Pullin was classified by many as a “tweener” leading up to the 2012 draft, with a defensive profile best suited for an outfield corner and a bat best suited for an up-the-middle defender. His swing is geared to spray line drives off waist-and-down offerings, but he has enough bat speed and barrel control to square up the ball in all four quadrants. This summer the Phillies experimented some with Pullin at second base and could look to fall instructs to determine if this is an experiment worth pursuing more. A sturdy frame and solid athleticism could help him tackle a physical position like second base, where his gap-to-gap bat could eventually help him carve out a role as a 2-slot hitter.​—Nick Faleris

      1. Thanks.

        I guess my perspective on Green is that the fact that he performed that well despite (presumably correctable) problems with his swing is all the more reason to be be excited about him. Probably the fan in me talking.

        For Pullin, it almost sounds like he just hasn’t yet done enough – yet – to overcome a somewhat mediocre pre-draft profile. But if he can play second, it sounds like he has the tools to be quite a good prospect.

        1. I think especially with the GCL list there is no reason to be down on a guy for not making it, the sample sizes are so small that you really have to go on tools and limited scouting reports. With their scouting reports they released their list from 5 years ago and only 3 out of 20 are on pace to be legitimate big leaguers (Jesus Monetero, Devin Messaraco, and Ben Revere), I am sure there are arguments to be made for a ton of players. It was really nice to see Tocci so high on the list but even he has a ton of ways that he could flame out over the next year or two (it is so hard to project how teenagers will physically mature). I would be more interested in reports after FIL on these guys because for the most part they just told the 2012 draftees to just go play and then they will work on doing things like quieting down Green’s swing and working Pullin in at 2B.

          1. All points well taken. Did the 5 year retrospective talk about prospects NOT in the top 20 who are now well regarded prospects or major leaguers? I know the flame out rate is high, but 3 successes in an entire league seems low.

            Actually, I just looked over the list real quickly; there are indeed more players with major leaguer experience from that year, more than a dozen, including one Phillie. 🙂

            1. They just quickly post the list just as a show of the past, the original report does mention Jason Heyward who didn’t qualify. I assume there are plenty of players from the league who made it.

      2. I guess on Cozens, according to Ben Badler’s defensive assessment, he will be pigeoned as a corner OF (likely LF) and /or !st base, since he throws left-handed..

        1. I wouldn’t rule him out of RF yet, he definitely has the arm to play there (if he has the range for the OF I would assume he is in RF over LF). Considering he is a giant power hitter, I wouldn’t expect the profile to be any more than that, the power could carry him at any position.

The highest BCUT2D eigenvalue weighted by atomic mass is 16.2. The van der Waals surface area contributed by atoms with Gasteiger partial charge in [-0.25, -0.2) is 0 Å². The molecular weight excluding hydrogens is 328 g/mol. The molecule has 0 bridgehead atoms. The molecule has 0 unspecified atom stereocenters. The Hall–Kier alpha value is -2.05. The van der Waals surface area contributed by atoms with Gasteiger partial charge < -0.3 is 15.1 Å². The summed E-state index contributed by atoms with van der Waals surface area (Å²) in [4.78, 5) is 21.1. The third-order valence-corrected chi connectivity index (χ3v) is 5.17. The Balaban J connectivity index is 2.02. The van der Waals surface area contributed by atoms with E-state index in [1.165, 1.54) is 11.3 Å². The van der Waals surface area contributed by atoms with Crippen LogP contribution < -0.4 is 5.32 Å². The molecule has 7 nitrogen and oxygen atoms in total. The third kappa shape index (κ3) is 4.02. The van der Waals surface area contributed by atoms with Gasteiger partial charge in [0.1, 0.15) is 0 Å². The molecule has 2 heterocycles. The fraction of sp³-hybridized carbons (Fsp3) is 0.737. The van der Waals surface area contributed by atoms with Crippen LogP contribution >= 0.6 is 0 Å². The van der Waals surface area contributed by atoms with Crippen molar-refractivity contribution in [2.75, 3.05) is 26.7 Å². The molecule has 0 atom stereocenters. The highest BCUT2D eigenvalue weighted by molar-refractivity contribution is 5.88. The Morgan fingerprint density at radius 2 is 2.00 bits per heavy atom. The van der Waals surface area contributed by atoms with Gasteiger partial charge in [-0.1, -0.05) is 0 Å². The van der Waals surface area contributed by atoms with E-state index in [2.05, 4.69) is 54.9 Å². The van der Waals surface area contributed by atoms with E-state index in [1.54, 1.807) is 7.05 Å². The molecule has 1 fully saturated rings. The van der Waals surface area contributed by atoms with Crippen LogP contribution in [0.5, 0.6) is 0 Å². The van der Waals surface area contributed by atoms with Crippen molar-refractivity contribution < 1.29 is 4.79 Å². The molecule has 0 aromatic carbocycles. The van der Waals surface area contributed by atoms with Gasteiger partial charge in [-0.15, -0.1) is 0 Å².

1. What naulls at me with the national pub guys is something like…..’very limited defensive value are concerns’ refernce to Cozens. I want to know specifically what, not a generic phrase. Surely they understand that minor league prospect followers are intelligent enough to know they need more detailed analysis. And especially if Ben Badler subscribes to the metric train of thought.

            1. The problem with evaluating Cozen’s future is that he is a large man and scouts are hesitant to say he won’t get too big as he matures. Kevin Goldstein posted a quote from a scout “He’s a big strong guy with easy power,” said the NL scout. “But he also has a good swing.” This issue for anyone evaluating Cozens is just how big he’ll get. “I’m not sure where he’s going to end up playing in the field,”

              People just don’t know how big he will get.

            2. Cozens is a strongly suspected steroid abuser. That’s how he got so big, so fast. 50lbs over one winter. Shoved his H.S. coach and bullied teammates before being kicked off the team. That’s the real reason he was dropped off boards and everyone expressed surprise at the Phillies picking him so high.

              This information is from a chat by Keith Law archived at ESPN just after the draft.

            3. Dylan Cozens:
              Gerry (Philly)
              KLaw!! Ruben Amaro was downright giddy about Dylan Cozens in his draft analysis. Cozens wasn’t even rated due to football commitment or character issues. Why all the excitement? What is his potential?
              (1:14 PM)
              He wasn’t rated highly because he’s not that good. Shoved his coach and told him to “f off” in the dugout during a game, so he was kicked off the team – the culmination of a series of incidents that turned many scouts off him, one even calling him a “bully.” (Just what you want on your GCL team around a handful of 16-year-old Latin American kids.) And he’s a big power-before-hit guy who put on 50-60 pounds in a single summer. Amaro is pumping up his draft pick, which is his job, but he’s giving you half the story.